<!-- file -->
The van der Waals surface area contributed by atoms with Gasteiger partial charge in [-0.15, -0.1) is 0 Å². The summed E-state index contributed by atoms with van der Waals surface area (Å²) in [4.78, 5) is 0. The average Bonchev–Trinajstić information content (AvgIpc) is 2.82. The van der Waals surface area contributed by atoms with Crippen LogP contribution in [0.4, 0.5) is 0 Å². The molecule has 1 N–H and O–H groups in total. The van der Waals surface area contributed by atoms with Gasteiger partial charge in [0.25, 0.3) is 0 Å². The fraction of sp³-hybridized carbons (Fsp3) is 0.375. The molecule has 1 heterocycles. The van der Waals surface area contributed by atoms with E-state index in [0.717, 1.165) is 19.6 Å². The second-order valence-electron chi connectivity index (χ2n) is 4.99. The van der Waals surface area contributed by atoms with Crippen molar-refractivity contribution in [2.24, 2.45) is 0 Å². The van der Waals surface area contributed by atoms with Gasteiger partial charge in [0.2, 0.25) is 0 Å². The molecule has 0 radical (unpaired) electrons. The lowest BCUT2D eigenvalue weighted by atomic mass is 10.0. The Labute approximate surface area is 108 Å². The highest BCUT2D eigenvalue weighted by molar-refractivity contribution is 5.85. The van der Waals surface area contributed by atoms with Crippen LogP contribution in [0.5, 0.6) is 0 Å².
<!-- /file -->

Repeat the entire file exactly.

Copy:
The van der Waals surface area contributed by atoms with Gasteiger partial charge in [-0.15, -0.1) is 0 Å². The summed E-state index contributed by atoms with van der Waals surface area (Å²) in [4.78, 5) is 0. The average Bonchev–Trinajstić information content (AvgIpc) is 2.82. The van der Waals surface area contributed by atoms with Crippen LogP contribution in [0.4, 0.5) is 0 Å². The molecule has 1 N–H and O–H groups in total. The van der Waals surface area contributed by atoms with Gasteiger partial charge in [0.25, 0.3) is 0 Å². The fraction of sp³-hybridized carbons (Fsp3) is 0.375. The molecule has 1 heterocycles. The van der Waals surface area contributed by atoms with E-state index in [0.717, 1.165) is 19.6 Å². The second-order valence-electron chi connectivity index (χ2n) is 4.99. The van der Waals surface area contributed by atoms with Crippen molar-refractivity contribution in [2.24, 2.45) is 0 Å². The van der Waals surface area contributed by atoms with Gasteiger partial charge in [0.2, 0.25) is 0 Å². The molecule has 0 radical (unpaired) electrons. The lowest BCUT2D eigenvalue weighted by atomic mass is 10.0. The Labute approximate surface area is 108 Å². The highest BCUT2D eigenvalue weighted by molar-refractivity contribution is 5.85. The van der Waals surface area contributed by atoms with Crippen LogP contribution in [0.5, 0.6) is 0 Å².